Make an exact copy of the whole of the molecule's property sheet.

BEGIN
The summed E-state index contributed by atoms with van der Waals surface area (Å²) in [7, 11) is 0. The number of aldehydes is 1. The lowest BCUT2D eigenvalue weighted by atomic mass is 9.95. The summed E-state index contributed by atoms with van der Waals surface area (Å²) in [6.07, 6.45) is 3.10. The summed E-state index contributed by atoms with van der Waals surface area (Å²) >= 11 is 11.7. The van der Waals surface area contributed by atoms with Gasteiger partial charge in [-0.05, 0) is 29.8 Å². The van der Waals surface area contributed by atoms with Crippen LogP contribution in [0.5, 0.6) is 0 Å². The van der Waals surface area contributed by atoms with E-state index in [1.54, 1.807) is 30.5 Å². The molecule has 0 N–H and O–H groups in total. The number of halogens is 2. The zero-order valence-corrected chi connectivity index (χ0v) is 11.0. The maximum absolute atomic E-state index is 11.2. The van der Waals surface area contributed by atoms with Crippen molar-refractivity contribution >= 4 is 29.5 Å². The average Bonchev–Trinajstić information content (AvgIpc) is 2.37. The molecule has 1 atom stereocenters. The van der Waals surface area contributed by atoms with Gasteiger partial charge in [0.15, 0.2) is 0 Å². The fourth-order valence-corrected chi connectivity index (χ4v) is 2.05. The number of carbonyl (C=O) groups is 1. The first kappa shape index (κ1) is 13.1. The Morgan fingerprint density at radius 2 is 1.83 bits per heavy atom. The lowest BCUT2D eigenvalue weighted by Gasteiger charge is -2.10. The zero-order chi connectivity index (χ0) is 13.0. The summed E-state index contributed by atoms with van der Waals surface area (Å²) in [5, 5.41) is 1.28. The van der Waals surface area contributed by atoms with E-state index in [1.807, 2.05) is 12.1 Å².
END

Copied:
The summed E-state index contributed by atoms with van der Waals surface area (Å²) in [7, 11) is 0. The number of aldehydes is 1. The lowest BCUT2D eigenvalue weighted by atomic mass is 9.95. The summed E-state index contributed by atoms with van der Waals surface area (Å²) in [6.07, 6.45) is 3.10. The summed E-state index contributed by atoms with van der Waals surface area (Å²) >= 11 is 11.7. The van der Waals surface area contributed by atoms with Gasteiger partial charge in [-0.05, 0) is 29.8 Å². The van der Waals surface area contributed by atoms with Crippen LogP contribution in [0.5, 0.6) is 0 Å². The van der Waals surface area contributed by atoms with E-state index in [1.54, 1.807) is 30.5 Å². The molecule has 0 N–H and O–H groups in total. The number of halogens is 2. The zero-order valence-corrected chi connectivity index (χ0v) is 11.0. The maximum absolute atomic E-state index is 11.2. The van der Waals surface area contributed by atoms with Crippen molar-refractivity contribution >= 4 is 29.5 Å². The average Bonchev–Trinajstić information content (AvgIpc) is 2.37. The molecule has 1 atom stereocenters. The van der Waals surface area contributed by atoms with Gasteiger partial charge in [0.15, 0.2) is 0 Å². The fourth-order valence-corrected chi connectivity index (χ4v) is 2.05. The number of carbonyl (C=O) groups is 1. The first kappa shape index (κ1) is 13.1. The Morgan fingerprint density at radius 2 is 1.83 bits per heavy atom. The lowest BCUT2D eigenvalue weighted by Gasteiger charge is -2.10. The zero-order chi connectivity index (χ0) is 13.0. The summed E-state index contributed by atoms with van der Waals surface area (Å²) in [5, 5.41) is 1.28. The van der Waals surface area contributed by atoms with E-state index in [1.807, 2.05) is 12.1 Å².